Fine Regency Cellaret, in the manner of C.H. Tatham
A very fine quality English early 19th century carved mahogany wine cooler or cellaret, of generous proportions, after a design by Charles Heathcote Tatham
Why we like it
A remarkably graphic and architectural design, strongly influenced by the Roman antiquity. Beautifully decorative and useful piece, which had certainly seen a party or two in its 200+ years lifetime. Such a smart and sophisticated piece would likely have graced a fashionable Regency interior of great refinement.
Amazing state of preservation, too: desirable mellow colour and marvellous figuring to veneers. Fully original and functional lead linings. A rare opportunity to own this remarkable design.
Conceived in the 'Antiquarian' manner, popularised in the late 18th -early 19th centuries by England's leading architects and designers, such as Henry Holland, Charles Heathcote Tatham, Thomas Hope, George Smith and etc., this cellaret has the distinctive sarcophagus shape, modelled after an ancient Roman porphyry sarcophagus known as the “Tomb of Agrippa.” Marcus Vipsanius Agrippa (c. 64/62 BC–12 BC) was a Roman statesman and general who played an instrumental role in transforming the Roman Republic into the Principate by aiding Octavian, later known as Augustus, first emperor of the Roman Empire. Arguably the most notable contribution, however, was the building complex constructed on his own land in the Campus Martius, consisting of the Basilica of Neptune, the Baths of Agrippa and the Pantheon. The ‘sarcophagus’ was, in fact, a basin from the Baths. It was discovered in the fifteenth century, and was “admired not only for its artistic merit, but for the porphyry out of which it was made, and the great name with which it was associated.” After its discovery, the sarcophagus was displayed in Rome, and has served as the tomb of Pope Clement XII since 1730's. The model was imitated in various forms, from marble tombs and basins, to decorative objects like salt cellars, mantel ornaments, hob grates, and stools.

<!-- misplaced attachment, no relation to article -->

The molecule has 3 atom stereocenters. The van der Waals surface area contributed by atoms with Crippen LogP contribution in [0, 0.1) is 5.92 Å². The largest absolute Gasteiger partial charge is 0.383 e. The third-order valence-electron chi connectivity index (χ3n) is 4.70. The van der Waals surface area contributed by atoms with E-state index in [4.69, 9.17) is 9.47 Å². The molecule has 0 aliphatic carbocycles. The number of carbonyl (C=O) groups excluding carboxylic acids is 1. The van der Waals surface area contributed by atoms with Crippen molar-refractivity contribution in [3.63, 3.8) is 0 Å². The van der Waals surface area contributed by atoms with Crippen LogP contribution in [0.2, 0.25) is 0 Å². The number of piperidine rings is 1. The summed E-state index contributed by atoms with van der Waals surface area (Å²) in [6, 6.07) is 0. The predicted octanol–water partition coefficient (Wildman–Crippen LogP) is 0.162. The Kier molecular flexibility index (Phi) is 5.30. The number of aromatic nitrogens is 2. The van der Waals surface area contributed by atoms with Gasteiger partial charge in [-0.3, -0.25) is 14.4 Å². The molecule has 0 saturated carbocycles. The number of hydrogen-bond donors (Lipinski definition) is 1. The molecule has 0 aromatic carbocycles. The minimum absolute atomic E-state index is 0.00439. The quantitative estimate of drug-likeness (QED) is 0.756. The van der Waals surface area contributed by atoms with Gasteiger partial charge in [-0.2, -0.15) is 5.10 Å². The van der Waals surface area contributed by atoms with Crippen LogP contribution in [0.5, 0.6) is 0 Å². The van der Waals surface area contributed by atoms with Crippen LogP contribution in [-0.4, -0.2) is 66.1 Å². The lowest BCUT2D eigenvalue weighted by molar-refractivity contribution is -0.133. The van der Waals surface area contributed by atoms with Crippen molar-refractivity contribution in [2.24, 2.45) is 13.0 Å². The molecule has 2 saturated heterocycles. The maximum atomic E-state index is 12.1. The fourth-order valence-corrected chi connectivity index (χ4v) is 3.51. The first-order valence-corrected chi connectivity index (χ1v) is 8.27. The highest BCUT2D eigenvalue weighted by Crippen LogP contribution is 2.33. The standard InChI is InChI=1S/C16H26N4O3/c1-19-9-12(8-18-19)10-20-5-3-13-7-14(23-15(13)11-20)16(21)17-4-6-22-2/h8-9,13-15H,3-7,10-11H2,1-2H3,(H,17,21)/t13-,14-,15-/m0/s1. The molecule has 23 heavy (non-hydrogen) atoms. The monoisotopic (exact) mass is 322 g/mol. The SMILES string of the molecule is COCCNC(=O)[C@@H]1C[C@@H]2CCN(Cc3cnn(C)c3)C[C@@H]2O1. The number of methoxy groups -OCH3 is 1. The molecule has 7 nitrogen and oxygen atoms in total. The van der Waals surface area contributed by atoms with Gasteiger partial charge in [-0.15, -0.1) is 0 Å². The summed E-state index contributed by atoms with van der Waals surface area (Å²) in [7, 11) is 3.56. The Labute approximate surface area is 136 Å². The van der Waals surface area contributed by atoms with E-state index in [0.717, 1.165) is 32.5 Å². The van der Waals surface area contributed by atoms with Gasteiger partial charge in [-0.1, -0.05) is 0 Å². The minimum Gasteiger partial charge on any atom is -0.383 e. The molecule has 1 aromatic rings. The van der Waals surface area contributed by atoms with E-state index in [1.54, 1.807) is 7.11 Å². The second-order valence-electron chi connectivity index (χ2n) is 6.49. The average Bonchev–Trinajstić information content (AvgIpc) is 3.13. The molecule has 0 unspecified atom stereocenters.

With a flat domed hinged lid with rope-twist brass handle, above the flat moulded front, flanked with fluted pilasters, headed by brass paterae, the whole raised on carved and scrolled ebonised lion's paw feet, previously with castors.
This design is derived from C. H. Tatham's Etchings Representing the Best Examples of Ancient Ornamental Architecture Drawn from the Originals in Rome and other parts of Italy, during the years 1794, 1795 and 1796, 1799, pl. 77. Tatham had been encouraged by his mentor, the architect Henry Holland, to study and collect antique fragments and sculpture: the editions of Etchings, which appeared from 1799-1810 are of the first importance in forming the new archaeological appreciation which Thomas Hope would go onto synthesise so dramatically.
A related faux-marble painted cellaret, by repute from Castle Howard, Yorkshire, formerly with Vernay & Jussel of New York, was sold Sotheby's New York, January 21, 1995.